1. Individualized Assessment. Employers who intend to deny employment to an applicant based on his or her conviction history must first perform an “individualized assessment” of whether the conviction history has a “direct and adverse relationship with the specific duties of the job that justify denying the applicant the position.”
  2. Written Notice of Preliminary Decision. If an employer makes a preliminary decision to deny employment after performing an individualized assessment of the conviction history, the employer must provide the applicant with written notification of the preliminary decision and the conviction history that is the basis for decision. The employer must also provide the applicant with a copy of any conviction history report the employer obtained, and the employer must expressly inform the employee of the right to respond to the notice of the employer’s preliminary decision before that decision becomes final and the deadline by which to respond.
  3. 5 Day Waiting Period. Applicants will have at least five business days to respond, in writing, to any notice of a preliminary decision to deny employment based in any way on the applicant’s conviction history, and employers must consider any information submitted before finalizing an employment decision. If the applicant disputes the accuracy of a conviction history report and states that they are taking steps to obtain evidence supporting that assertion, they will receive five additional business days to respond to the notice.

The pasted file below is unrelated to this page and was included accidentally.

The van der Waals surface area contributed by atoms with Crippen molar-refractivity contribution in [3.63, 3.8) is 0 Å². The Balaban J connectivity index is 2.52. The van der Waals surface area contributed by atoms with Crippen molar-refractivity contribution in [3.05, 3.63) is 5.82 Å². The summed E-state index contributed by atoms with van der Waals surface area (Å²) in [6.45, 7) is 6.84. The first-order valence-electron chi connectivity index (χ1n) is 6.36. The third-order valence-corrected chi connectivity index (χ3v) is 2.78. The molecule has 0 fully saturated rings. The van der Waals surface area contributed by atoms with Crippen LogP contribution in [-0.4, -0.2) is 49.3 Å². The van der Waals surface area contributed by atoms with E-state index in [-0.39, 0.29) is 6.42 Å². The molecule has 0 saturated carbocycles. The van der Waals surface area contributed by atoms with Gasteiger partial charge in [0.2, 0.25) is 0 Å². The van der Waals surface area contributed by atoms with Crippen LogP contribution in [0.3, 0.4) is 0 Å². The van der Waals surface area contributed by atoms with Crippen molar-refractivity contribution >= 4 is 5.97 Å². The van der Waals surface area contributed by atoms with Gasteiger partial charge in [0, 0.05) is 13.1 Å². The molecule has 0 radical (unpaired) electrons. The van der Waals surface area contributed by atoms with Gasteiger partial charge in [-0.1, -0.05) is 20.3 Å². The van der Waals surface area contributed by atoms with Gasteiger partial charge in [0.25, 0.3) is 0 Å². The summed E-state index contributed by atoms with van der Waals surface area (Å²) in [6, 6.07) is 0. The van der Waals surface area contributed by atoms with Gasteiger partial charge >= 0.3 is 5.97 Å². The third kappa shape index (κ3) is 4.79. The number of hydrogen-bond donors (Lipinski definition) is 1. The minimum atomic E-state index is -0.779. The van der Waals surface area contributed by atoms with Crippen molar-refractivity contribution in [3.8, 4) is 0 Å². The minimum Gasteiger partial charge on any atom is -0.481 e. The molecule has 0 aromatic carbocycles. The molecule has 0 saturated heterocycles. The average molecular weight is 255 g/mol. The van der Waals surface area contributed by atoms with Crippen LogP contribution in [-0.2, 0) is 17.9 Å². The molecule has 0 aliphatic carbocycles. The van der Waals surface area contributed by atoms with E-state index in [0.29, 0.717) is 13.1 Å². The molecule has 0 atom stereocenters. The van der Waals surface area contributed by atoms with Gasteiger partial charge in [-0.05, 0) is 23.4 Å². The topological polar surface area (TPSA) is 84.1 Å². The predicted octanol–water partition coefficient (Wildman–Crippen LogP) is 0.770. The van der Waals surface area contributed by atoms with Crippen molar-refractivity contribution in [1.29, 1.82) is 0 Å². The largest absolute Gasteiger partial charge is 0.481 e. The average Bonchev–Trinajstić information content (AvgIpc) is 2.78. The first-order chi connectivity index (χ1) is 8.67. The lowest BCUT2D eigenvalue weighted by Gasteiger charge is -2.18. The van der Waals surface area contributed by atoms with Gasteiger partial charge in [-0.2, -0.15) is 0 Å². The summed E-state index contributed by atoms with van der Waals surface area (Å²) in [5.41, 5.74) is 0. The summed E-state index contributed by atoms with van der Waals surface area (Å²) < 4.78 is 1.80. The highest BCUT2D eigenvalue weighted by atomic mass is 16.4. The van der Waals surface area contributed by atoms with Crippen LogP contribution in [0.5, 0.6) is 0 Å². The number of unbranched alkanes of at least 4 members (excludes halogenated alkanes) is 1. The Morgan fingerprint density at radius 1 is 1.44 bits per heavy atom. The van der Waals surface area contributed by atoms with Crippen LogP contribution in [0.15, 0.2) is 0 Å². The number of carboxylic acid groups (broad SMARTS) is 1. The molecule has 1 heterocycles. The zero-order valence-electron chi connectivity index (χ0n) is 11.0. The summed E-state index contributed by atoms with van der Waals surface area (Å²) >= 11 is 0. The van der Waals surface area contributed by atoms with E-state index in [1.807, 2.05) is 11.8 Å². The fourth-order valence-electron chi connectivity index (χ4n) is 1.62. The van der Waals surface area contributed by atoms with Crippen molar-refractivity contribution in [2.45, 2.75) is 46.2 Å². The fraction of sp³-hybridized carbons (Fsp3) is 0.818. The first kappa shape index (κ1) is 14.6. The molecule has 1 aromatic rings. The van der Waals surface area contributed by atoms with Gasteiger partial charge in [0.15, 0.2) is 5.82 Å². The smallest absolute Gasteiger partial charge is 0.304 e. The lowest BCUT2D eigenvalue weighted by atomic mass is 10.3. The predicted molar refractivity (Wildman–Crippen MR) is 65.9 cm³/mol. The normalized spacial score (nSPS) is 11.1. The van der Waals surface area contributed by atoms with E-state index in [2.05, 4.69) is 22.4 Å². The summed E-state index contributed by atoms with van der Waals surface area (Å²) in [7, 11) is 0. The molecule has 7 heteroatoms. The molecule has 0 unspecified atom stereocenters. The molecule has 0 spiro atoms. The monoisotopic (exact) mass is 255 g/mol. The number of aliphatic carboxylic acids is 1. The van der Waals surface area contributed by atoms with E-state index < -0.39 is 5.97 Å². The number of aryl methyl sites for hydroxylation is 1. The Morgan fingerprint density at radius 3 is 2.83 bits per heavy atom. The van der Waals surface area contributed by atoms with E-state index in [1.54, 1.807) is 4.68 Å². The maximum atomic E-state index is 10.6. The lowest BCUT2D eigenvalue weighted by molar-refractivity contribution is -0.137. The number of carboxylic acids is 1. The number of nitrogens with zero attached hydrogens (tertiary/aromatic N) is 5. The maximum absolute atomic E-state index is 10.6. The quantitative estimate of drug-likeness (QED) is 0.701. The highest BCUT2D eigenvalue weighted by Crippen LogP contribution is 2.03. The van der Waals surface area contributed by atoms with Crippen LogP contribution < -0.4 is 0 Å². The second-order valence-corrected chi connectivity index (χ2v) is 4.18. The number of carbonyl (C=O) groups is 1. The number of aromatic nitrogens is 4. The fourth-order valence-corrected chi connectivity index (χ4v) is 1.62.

4. Final Written Notice. Once an employer finalizes a decision to deny employment based on the applicant’s conviction history, the employer must notify the applicant in writing of the final decision, of any employer-provided procedures for challenging the decision, and of the applicant’s right to file a complaint with the Department of Fair Employment and Housing.

Employees who suffer a violation of the State’s “Ban the Box” law will be able to file claims with the Department of Fair Employment and Housing in pursuit of any remedies available under the Fair Employment and Housing Act, which may include compensatory damages, punitive damages, and attorney’s fees. Notably, AB 1008 explicitly states that these remedies are “in addition to and not in derogation of all other rights and remedies that an applicant may have under any other law, including any local ordinance.”

  1. Expanded Categories of Harassment Training (SB 396)

The Fair Employment and Housing Act currently requires employers with 50 or more employees to provide at least two hours of sexual harassment training to all supervisory employees within 6 months of the assumption of a supervisory position and once every two years thereafter. It also requires employers with five or more employees to post a copy of the Department of Fair Employment and Housing’s poster discussing prohibitions against discrimination and harassment at a “prominent and accessible location in the workplace.”